In the Matter of the Marriage of VICTOR M. ZANDI, JR., Petitioner, and DEANNA M. ZANDI, Respondent.
case asks if out-of-network health care costs qualify as
'"[u]ninsured medical expenses'" under RCW
26.18.170(18)(d). Victor and Deanna Zandi's dependent
daughter, T.Z., incurred approximately $13, 000 in medical
bills when she had a kidney stone removed while traveling
outside the Kaiser Permanente network. The superior court
ordered Victor Zandi to pay 75 percent of the cost and Deanna
Zandi to pay the remaining 25 percent. The Court of Appeals
reversed, finding that the superior court abused its
discretion by modifying the parties' 2009 order of child
support, which required Victor Zandi to pay 100 percent of
"uninsured medical expenses." In re Marriage of
Zandi, 190 Wn.App. 51, 52, 357 P.3d 65 (2015).
affirm the Court of Appeals. The legislature defines
"'[u]ninsured medical expenses'" as costs
"not covered" by insurance. RCW 26.18.170(18)(d).
WAC 388-14A-1020 clarifies that this includes costs "not
paid" by insurance, even if those costs would be covered
under other circumstances. Because the health care expenses
in this case are unambiguously within the scope of RCW
26.18.170(18)(d), financial responsibility is allocated by
the 2009 order and may not be modified absent evidence of
changed circumstances or other evidence consistent with the
requirements of RCW 26.09.170(6)-(7).
AND PROCEDURAL HISTORY
the daughter of Deanna and Victor Zandi. In June 2011,
T.Z. developed a four millimeter stone in her left kidney.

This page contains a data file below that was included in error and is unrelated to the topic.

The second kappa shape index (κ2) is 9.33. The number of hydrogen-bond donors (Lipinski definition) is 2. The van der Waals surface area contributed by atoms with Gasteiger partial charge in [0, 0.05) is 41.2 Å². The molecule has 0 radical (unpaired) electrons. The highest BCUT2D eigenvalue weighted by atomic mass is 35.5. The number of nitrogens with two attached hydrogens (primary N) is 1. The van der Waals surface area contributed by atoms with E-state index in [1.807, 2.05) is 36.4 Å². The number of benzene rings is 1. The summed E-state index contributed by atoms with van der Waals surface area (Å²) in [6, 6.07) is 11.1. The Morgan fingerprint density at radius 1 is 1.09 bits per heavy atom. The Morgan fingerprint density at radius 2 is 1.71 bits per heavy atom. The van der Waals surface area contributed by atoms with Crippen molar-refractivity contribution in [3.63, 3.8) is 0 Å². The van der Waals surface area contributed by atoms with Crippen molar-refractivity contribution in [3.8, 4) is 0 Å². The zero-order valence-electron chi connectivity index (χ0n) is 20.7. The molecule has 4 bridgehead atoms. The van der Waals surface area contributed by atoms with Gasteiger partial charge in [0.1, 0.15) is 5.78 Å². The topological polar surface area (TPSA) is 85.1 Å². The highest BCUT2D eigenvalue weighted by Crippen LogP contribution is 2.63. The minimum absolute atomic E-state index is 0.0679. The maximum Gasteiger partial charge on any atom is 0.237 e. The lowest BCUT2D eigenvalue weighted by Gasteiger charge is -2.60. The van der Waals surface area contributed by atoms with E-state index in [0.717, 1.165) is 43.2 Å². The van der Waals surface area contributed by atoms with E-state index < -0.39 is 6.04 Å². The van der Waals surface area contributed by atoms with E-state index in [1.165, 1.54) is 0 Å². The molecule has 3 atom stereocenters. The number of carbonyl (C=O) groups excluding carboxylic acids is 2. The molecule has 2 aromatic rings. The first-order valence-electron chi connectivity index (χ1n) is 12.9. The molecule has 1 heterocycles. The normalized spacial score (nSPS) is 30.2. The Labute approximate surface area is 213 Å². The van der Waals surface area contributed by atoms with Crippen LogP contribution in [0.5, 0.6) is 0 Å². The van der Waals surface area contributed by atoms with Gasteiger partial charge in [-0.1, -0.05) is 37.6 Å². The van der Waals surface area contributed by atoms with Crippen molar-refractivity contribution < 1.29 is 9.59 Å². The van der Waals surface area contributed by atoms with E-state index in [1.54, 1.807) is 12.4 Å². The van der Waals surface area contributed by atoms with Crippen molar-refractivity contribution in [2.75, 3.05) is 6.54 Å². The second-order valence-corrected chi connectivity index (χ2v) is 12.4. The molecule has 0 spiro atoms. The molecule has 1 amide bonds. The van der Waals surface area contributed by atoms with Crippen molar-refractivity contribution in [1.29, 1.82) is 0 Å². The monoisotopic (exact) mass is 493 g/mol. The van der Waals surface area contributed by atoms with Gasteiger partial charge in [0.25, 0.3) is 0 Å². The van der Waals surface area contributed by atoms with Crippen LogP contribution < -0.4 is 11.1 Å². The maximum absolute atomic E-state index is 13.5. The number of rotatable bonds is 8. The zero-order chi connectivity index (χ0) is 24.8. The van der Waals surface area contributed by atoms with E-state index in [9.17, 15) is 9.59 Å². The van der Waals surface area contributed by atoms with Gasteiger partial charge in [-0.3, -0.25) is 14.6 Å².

The following month, while visiting her maternal aunt in
Ohio, T.Z.'s condition worsened. T.Z. was admitted to a
hospital in the Cincinnati area, where doctors installed a
temporary stent. T.Z.'s surgeon referred her to the
Urology Group in Cincinnati to have the kidney stone removed
via lithotripsy. Lithotripsy uses ultrasound shock waves to
break up a stone, allowing it to be passed from the body.
has medical insurance through her father's plan with
Kaiser. Kaiser is not available in the Cincinnati area.
T.Z.'s aunt lives in Goshen, a suburb of Cincinnati in
southwestern Ohio; the closest Kaiser facility is near
Cleveland, 186 miles to the northeast. When Deanna contacted
Victor to advise him of T.Z. 's situation, Victor told
her that T.Z.'s aunt should either drive T.Z. to
Cleveland or wait to see if Kaiser would authorize an
out-of-network provider. Deanna disagreed, believing T.Z.
needed immediate surgery. T.Z.'s aunt took her to the
Urology Group in Cincinnati on July 7, 2011, where doctors
used lithotripsy to successfully treat T.Z. 's kidney
stone. Medical expenses for T.Z.'s time in Ohio totaled
approximately $13, 000. Concluding that T.Z.'s treatment
was both nonemergent and out of network, Kaiser ultimately
declined to cover these costs.
the terms of the Zandis' 2009 order of child support,
Victor is responsible for providing T.Z. with medical
insurance and paying any uninsured medical expenses.
Paragraph 3.19 states, "The father shall pay 100% of
uninsured medical expenses and the mother shall pay 0% of
uninsured medical expenses . . .." Clerk's Papers
(CP) at 7. Deanna sought enforcement of this provision under
RCW 26.18.170. See Resp't's Suppl. Br. at
10-13. Victor argued that he should be excused from the terms
of the child support order because Deanna did not "go
through the appropriate channels" (i.e., obtain
preauthorization before sending T.Z. to a non-Kaiser
facility). CP at 207. The trial court found that Deanna's